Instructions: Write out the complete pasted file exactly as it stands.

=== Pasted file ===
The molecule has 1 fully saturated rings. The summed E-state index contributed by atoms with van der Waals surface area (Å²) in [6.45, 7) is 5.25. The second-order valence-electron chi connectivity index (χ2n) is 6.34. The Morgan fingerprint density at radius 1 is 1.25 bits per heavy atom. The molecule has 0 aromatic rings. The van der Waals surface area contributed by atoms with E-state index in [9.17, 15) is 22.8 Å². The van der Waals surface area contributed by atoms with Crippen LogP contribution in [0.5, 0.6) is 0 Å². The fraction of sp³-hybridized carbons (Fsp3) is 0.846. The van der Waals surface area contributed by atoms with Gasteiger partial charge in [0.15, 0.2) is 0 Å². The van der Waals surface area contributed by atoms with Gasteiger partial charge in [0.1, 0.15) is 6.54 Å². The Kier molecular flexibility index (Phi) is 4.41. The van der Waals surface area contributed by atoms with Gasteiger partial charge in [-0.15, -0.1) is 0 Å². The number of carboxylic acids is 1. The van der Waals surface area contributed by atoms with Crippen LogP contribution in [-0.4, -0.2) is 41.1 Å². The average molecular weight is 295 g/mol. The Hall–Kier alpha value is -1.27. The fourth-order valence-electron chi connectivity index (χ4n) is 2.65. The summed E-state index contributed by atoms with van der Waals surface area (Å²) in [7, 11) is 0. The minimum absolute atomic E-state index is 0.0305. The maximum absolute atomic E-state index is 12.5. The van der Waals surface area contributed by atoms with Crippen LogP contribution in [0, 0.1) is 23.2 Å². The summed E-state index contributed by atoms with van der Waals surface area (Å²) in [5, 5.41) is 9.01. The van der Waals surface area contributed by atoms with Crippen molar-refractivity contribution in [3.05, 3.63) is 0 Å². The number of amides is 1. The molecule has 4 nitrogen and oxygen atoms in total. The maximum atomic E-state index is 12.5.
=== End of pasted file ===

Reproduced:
The molecule has 1 fully saturated rings. The summed E-state index contributed by atoms with van der Waals surface area (Å²) in [6.45, 7) is 5.25. The second-order valence-electron chi connectivity index (χ2n) is 6.34. The Morgan fingerprint density at radius 1 is 1.25 bits per heavy atom. The molecule has 0 aromatic rings. The van der Waals surface area contributed by atoms with E-state index in [9.17, 15) is 22.8 Å². The van der Waals surface area contributed by atoms with Crippen LogP contribution in [0.5, 0.6) is 0 Å². The fraction of sp³-hybridized carbons (Fsp3) is 0.846. The van der Waals surface area contributed by atoms with Gasteiger partial charge in [0.15, 0.2) is 0 Å². The van der Waals surface area contributed by atoms with Gasteiger partial charge in [0.1, 0.15) is 6.54 Å². The Kier molecular flexibility index (Phi) is 4.41. The van der Waals surface area contributed by atoms with Gasteiger partial charge in [-0.15, -0.1) is 0 Å². The number of carboxylic acids is 1. The van der Waals surface area contributed by atoms with Crippen LogP contribution in [-0.4, -0.2) is 41.1 Å². The average molecular weight is 295 g/mol. The Hall–Kier alpha value is -1.27. The fourth-order valence-electron chi connectivity index (χ4n) is 2.65. The summed E-state index contributed by atoms with van der Waals surface area (Å²) in [7, 11) is 0. The minimum absolute atomic E-state index is 0.0305. The maximum absolute atomic E-state index is 12.5. The van der Waals surface area contributed by atoms with Crippen LogP contribution in [0, 0.1) is 23.2 Å². The summed E-state index contributed by atoms with van der Waals surface area (Å²) in [5, 5.41) is 9.01. The van der Waals surface area contributed by atoms with Crippen molar-refractivity contribution in [3.05, 3.63) is 0 Å². The number of amides is 1. The molecule has 4 nitrogen and oxygen atoms in total. The maximum atomic E-state index is 12.5.